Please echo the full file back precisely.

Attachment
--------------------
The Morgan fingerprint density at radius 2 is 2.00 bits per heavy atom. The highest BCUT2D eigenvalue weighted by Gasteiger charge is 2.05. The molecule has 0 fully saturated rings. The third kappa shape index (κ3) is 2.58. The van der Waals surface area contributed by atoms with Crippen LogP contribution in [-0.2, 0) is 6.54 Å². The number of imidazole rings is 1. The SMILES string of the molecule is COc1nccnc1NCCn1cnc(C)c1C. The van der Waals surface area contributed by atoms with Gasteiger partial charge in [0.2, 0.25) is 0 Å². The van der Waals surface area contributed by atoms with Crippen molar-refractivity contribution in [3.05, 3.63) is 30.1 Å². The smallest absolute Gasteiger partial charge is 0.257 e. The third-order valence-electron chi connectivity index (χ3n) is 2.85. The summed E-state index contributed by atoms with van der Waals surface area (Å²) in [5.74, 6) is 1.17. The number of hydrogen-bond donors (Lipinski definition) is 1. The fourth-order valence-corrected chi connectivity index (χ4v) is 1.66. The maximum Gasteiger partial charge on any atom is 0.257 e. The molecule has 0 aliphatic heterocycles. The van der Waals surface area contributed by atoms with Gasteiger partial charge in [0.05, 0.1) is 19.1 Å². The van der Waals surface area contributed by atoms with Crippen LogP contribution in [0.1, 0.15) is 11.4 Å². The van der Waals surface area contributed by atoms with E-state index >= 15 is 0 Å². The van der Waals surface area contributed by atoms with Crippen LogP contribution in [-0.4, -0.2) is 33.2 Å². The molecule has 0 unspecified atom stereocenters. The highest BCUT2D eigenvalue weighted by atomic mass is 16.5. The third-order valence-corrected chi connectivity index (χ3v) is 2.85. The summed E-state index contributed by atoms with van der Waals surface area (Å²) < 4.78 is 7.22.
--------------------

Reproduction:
The Morgan fingerprint density at radius 2 is 2.00 bits per heavy atom. The highest BCUT2D eigenvalue weighted by Gasteiger charge is 2.05. The molecule has 0 fully saturated rings. The third kappa shape index (κ3) is 2.58. The van der Waals surface area contributed by atoms with Crippen LogP contribution in [-0.2, 0) is 6.54 Å². The number of imidazole rings is 1. The SMILES string of the molecule is COc1nccnc1NCCn1cnc(C)c1C. The van der Waals surface area contributed by atoms with Gasteiger partial charge in [0.2, 0.25) is 0 Å². The van der Waals surface area contributed by atoms with Crippen molar-refractivity contribution in [3.05, 3.63) is 30.1 Å². The smallest absolute Gasteiger partial charge is 0.257 e. The third-order valence-electron chi connectivity index (χ3n) is 2.85. The summed E-state index contributed by atoms with van der Waals surface area (Å²) in [5.74, 6) is 1.17. The number of hydrogen-bond donors (Lipinski definition) is 1. The fourth-order valence-corrected chi connectivity index (χ4v) is 1.66. The maximum Gasteiger partial charge on any atom is 0.257 e. The molecule has 0 aliphatic heterocycles. The van der Waals surface area contributed by atoms with Gasteiger partial charge in [0.05, 0.1) is 19.1 Å². The van der Waals surface area contributed by atoms with Crippen LogP contribution in [0.1, 0.15) is 11.4 Å². The van der Waals surface area contributed by atoms with E-state index >= 15 is 0 Å². The van der Waals surface area contributed by atoms with Crippen LogP contribution in [-0.4, -0.2) is 33.2 Å². The molecule has 0 unspecified atom stereocenters. The highest BCUT2D eigenvalue weighted by atomic mass is 16.5. The third-order valence-corrected chi connectivity index (χ3v) is 2.85. The summed E-state index contributed by atoms with van der Waals surface area (Å²) < 4.78 is 7.22.